• GREAT IDEA!
  • Except for the cold, hard facts that:   1) When getting money out of the ATM at Cancun airport, I really could not remember the whole pesos/dollars thing,and didn’t get enough.  Clearly.   2)I handed over a bunch in the whole PLEASE GET ME GAS SO I AM NOT STRANDED ON A MEXICAN TOLL ROAD IN THE DARK WITH MY CHILDREN thing   and 3)the Chichen Itza ticket office takes cash only   and 4) the atm at the hotel didn’t open until 9.
  • So there was a bit of disappointment on that score, but we got over it.  We just chilled, then went ahead and checked out of the hotel, stored the luggage and studied the peacocks until 9.
  • It’s an interesting site.  I’ll not have anything to compare it to until we go to Uxmal, so I should probably withhold judgment till then.
  • One thing Chichen Itza is famed for are the souvenir vendors.  They are permitted to be all over the site – the only one of the main archaeological sites in which this is so.  The purveyors of Mayan calendars, huipil, hats, statuary, magnets…jaguar “whistles” which are sounded the minute a child comes in sight…all “almost free!”  AMAZING!

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  • I must confess, though, that while the place would certainly be more authentic without guys alternating fake jaguar cries and checking their cel phones and telling me it was all “almost free!” it didn’t bother me that much.  The street vendors in Rome and Paris are far more aggressive with their “Un Euro Un Euro Un Euro” for their little Eiffel Towers and light necklaces, their scarves and umbrellas
  • And yes, it was hot.  Everything they say about the hotness of Chichen Itza is true – it is largely unshaded, flat, and by noon, I was ready to go….and I enjoy the heat.
  • Also at the hotel was a large group of French tourists.
  • Dinner last night?  I’m going to trust that you are uninterested in the boys’ dinners, because they are not much different from what they have north of the border. Yet. I’m working on it.  I had a Chiles Rellenos dish, which was okay.  Tonight (in a different place), I had Poc Chuc, which was DELICIOUS.
  • In driving through this part of Mexico (I am careful not to generalize, because I am only in the Yucatan, so I can’t say, “in Mexico”…even though it might be true.  I don’t know.)….speed bumps are a constant feature. Serious speed bumps, forcing you to drastically slow down as you pass through towns.  What impressed me were the enteriprising purveyors of items like roasted corn and tamales who stationed themselves at those speed bumps, knowing that drivers would have to almost stop in order to preserve their undercarriage.  I didn’t get anything today because of the uncertainties of our destination, but I will, I hope, before we leave.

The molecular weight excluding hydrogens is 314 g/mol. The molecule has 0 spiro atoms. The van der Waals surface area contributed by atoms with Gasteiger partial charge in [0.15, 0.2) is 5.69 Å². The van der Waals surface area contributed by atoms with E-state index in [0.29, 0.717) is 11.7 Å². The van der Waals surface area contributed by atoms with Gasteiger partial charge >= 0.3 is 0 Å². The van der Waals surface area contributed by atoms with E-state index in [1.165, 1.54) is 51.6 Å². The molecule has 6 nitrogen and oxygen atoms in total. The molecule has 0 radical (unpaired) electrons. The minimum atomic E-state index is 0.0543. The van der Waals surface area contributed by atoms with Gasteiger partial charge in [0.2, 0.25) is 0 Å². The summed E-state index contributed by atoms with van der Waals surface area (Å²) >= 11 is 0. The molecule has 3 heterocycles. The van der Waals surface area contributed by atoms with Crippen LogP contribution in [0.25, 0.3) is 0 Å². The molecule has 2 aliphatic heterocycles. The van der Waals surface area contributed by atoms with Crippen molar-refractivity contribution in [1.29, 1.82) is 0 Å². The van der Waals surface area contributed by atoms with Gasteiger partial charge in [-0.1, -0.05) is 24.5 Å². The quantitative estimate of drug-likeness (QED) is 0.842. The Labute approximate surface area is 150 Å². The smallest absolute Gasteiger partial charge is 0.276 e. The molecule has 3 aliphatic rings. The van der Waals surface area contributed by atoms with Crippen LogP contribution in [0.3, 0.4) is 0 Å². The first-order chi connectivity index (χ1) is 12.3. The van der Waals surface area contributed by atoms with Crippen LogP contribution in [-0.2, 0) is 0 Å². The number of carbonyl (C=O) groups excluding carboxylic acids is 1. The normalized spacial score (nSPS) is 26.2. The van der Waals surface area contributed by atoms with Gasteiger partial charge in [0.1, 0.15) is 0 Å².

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    If he ever becomes a famed archaeologist, date it to this moment. He turned around and exclaimed, “I can’t believe I’m really here!

     

  • The people are lovely.  Don’t be a skinflint with your tips, and they will be even lovelier  Just sayin’.
  • I had warned the boys that there might be police stops on the road, and yes, the police might be carrying machine guns, and to not be alarmed.  Indeed, on our travels today, there were four brief stops (but only once were they sporting machine guns) – we were waved through every time, although every time, a car in front of us was motioned to stop and pull over.  I don’t know what the criterea were.
  • Oh, and for those of you who haven’t followed us for the past few years.  This isn’t our first time in Mexico.  The first substantive time was a few years ago when we went on a parish mission trip led by the Family Missions Company to General Cepeda, Mexico, a bit west of Monterrey and Saltillo.
  • Quote of the day from the middle of the Yucatan:

    Me: “Are you American?”

    Guy I’m asking advice from: “No, I’m Estonian.”